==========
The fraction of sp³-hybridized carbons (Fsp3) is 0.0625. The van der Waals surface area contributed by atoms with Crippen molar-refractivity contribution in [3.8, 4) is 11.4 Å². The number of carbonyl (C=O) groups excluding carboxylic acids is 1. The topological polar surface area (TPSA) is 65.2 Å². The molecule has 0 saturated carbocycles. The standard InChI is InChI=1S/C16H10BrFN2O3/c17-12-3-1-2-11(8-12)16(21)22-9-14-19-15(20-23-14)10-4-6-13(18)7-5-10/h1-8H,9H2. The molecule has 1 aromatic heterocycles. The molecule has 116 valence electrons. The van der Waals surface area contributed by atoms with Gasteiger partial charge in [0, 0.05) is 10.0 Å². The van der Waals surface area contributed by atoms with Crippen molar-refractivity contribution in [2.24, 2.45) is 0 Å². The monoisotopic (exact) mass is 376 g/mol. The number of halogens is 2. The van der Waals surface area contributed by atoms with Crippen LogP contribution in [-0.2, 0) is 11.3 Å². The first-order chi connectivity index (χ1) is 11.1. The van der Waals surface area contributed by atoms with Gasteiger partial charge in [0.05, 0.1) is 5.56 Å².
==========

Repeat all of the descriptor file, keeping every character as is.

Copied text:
The fraction of sp³-hybridized carbons (Fsp3) is 0.0625. The van der Waals surface area contributed by atoms with Crippen molar-refractivity contribution in [3.8, 4) is 11.4 Å². The number of carbonyl (C=O) groups excluding carboxylic acids is 1. The topological polar surface area (TPSA) is 65.2 Å². The molecule has 0 saturated carbocycles. The standard InChI is InChI=1S/C16H10BrFN2O3/c17-12-3-1-2-11(8-12)16(21)22-9-14-19-15(20-23-14)10-4-6-13(18)7-5-10/h1-8H,9H2. The molecule has 1 aromatic heterocycles. The molecule has 116 valence electrons. The van der Waals surface area contributed by atoms with Gasteiger partial charge in [0, 0.05) is 10.0 Å². The van der Waals surface area contributed by atoms with Crippen molar-refractivity contribution in [2.24, 2.45) is 0 Å². The monoisotopic (exact) mass is 376 g/mol. The number of halogens is 2. The van der Waals surface area contributed by atoms with Crippen LogP contribution in [-0.2, 0) is 11.3 Å². The first-order chi connectivity index (χ1) is 11.1. The van der Waals surface area contributed by atoms with Gasteiger partial charge in [0.05, 0.1) is 5.56 Å².